Along with the legal preference system, the “non-quota status” of Mexican immigrants in particular and Latin Americans in general was a prominent concern for restrictionists in both houses of Congress. Secretary of State Dean Rusk and other foreign-policy advisers denounced the proposal of a cap on Western Hemisphere immigration, arguing that such a step would damage relations with Central and South American countries. The administration’s stand on Western Hemisphere immigration came under withering attack in the Senate, however. Southern Democrats, led by Sam Ervin Jr. of North Carolina, threatened to stall action in the Senate immigration subcommittee unless concessions were made. Facing a major logjam, Johnson and pro-immigration lawmakers compromised with Ervin and his restriction-minded colleagues on an annual ceiling for Western Hemisphere immigration. As Johnson’s congressional liaison, Lawrence O’Brien, explained: “Listen, we’re not going to walk away from this because we didn’t get a whole loaf. We’ll take half a loaf or three-quarters of a loaf.”
Even by the standards of Lyndon Johnson and his Great Society juggernaut, the legislation that eventually passed—the Immigration and Nationality Act of 1965, known as INA—was monumental. Although few historians believe the law’s champions anticipated just how profoundly it would change the U.S. demographic landscape, Johnson seemed to recognize that its passage was especially significant—enough so that he oversaw the staging of an elaborate signing ceremony at the base of the Statue of Liberty. True to form, White House staffers were given strict instructions by the president to physically block political rivals like New York Governor Nelson Rockefeller from the cameras assembled on the dais at Liberty Island. Hinting at the INA’s potential impact, Johnson predicted that the new law would “strengthen us in a hundred unseen ways.” Fifty years later, this sweeping immigration reform is being commemorated alongside the Voting Rights Act as one of the crowning—and most controversial—achievements of the hard-driving Johnson years.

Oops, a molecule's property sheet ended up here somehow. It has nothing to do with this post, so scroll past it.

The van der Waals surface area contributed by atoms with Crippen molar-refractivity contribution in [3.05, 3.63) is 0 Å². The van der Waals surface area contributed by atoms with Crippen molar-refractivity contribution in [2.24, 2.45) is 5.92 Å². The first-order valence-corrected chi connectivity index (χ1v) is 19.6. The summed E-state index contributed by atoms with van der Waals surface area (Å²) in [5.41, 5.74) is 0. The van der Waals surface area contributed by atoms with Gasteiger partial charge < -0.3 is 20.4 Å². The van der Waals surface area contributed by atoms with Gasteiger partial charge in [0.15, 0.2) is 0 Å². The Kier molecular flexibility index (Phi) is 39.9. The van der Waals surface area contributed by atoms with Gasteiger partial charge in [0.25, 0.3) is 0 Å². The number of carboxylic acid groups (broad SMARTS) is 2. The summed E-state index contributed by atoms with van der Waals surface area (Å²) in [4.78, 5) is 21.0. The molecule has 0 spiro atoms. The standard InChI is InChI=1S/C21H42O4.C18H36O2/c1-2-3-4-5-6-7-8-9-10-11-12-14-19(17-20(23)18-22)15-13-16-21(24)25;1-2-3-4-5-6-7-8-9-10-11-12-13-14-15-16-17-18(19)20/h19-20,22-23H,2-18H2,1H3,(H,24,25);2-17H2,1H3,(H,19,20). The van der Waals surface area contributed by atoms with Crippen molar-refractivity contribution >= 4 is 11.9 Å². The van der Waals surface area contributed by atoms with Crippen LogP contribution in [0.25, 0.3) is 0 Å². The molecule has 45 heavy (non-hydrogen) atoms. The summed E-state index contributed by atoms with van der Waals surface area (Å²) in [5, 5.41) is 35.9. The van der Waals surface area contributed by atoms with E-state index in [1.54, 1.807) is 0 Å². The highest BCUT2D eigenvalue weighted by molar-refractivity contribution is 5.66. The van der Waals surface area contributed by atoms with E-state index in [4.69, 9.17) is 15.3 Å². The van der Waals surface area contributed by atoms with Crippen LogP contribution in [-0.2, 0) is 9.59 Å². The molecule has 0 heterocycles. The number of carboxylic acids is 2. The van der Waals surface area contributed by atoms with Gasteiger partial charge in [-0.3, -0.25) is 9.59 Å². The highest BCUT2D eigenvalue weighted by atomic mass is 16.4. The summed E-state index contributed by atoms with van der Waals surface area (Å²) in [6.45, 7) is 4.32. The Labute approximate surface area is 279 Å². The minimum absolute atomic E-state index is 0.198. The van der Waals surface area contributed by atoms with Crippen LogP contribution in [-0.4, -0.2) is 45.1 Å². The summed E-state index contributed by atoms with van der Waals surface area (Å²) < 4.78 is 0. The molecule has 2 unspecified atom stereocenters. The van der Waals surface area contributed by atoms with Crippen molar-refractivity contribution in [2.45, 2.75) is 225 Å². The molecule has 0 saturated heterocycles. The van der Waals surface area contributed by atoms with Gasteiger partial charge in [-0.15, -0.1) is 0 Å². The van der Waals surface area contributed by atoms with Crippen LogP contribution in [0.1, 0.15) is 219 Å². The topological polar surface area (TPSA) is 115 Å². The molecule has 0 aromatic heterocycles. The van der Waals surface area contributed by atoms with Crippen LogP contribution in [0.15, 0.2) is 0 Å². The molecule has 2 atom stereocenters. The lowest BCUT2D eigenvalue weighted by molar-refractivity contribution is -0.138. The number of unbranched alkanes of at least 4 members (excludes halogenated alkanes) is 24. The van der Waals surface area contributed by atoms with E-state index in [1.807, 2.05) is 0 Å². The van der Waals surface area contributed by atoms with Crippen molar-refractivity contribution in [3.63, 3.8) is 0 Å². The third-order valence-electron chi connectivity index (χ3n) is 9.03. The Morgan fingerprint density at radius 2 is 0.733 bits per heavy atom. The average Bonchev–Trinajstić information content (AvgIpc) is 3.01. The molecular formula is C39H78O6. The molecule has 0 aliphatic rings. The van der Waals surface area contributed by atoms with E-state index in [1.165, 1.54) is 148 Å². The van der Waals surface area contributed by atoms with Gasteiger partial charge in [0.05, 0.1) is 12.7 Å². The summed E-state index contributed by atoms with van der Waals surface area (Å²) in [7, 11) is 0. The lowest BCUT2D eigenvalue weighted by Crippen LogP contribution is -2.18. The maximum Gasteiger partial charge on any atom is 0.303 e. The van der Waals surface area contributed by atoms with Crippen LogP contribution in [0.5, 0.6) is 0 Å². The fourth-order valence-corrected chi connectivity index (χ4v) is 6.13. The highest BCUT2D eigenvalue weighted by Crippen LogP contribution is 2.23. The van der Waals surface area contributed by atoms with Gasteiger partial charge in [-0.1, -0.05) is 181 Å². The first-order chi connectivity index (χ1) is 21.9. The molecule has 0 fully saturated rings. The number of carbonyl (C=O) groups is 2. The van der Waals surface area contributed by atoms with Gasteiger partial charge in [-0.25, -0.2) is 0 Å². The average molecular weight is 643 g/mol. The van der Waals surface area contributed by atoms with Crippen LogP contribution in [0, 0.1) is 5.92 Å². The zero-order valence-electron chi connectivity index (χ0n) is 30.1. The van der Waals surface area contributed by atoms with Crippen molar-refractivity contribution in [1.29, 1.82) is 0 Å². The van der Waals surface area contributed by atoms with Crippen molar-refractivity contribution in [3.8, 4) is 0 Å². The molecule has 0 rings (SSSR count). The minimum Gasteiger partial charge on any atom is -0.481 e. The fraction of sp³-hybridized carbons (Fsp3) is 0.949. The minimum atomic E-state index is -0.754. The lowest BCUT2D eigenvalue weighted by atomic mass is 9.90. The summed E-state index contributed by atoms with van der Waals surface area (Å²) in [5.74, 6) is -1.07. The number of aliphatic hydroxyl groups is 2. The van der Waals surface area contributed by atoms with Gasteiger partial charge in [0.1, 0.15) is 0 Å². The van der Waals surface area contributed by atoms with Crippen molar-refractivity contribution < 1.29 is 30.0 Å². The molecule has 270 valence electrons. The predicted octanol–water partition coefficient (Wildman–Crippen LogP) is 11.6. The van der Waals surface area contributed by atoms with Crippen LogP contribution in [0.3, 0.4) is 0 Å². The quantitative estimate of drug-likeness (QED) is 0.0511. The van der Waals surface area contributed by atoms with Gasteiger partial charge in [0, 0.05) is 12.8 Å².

Lyndon Johnson stands apart from his successors for shepherding landmark immigration reform through Congress. In many respects, he enjoyed exceptional advantages in championing the legislation, including its close association with his martyred predecessor and broader civil-rights reform; the near consensus of foreign-policy experts that reform served national geopolitical interests; a strong economy; an electoral landslide in 1964; and, concomitantly, huge partisan gains in both houses of Congress.
But the fact that even these favorable circumstances did not shield the Johnson administration from an arduous legislative struggle underscores the enormous political difficulty of immigration reform. The law ended a draconian national-origins quota system that was explicitly rooted in eugenicist notions of Northern and Western European superiority. Yet it took 20 years after the defeat of Nazi Germany for Congress to remove these barriers in American immigration law, showing how effectively Cold War nativists knitted together national-security and race-based fears. It’s equally revealing that, in the end, Johnson’s success depended significantly upon painful compromises with exactly these sorts of nativists. The INA defies simple characterization precisely because of this fact; it is an intricate statute that has created outcomes that were somewhat unexpected when the legislation was passed. This struggle is often hidden by the headlines, which are not wrong, but often rosy in hindsight. The INA marked a monumental watershed in U.S. immigration policy, but this kind of moment will not be easy to reproduce.
This essay is part of the First Year Project at the University of Virginia’s Miller Center.
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Daniel J. Tichenor is the Philip H. Knight Chair of Political Science at the University of Oregon. He is the author of Dividing Lines: The Politics of Immigration Control in America and an editor of The Oxford Handbook of the Politics of International Migration.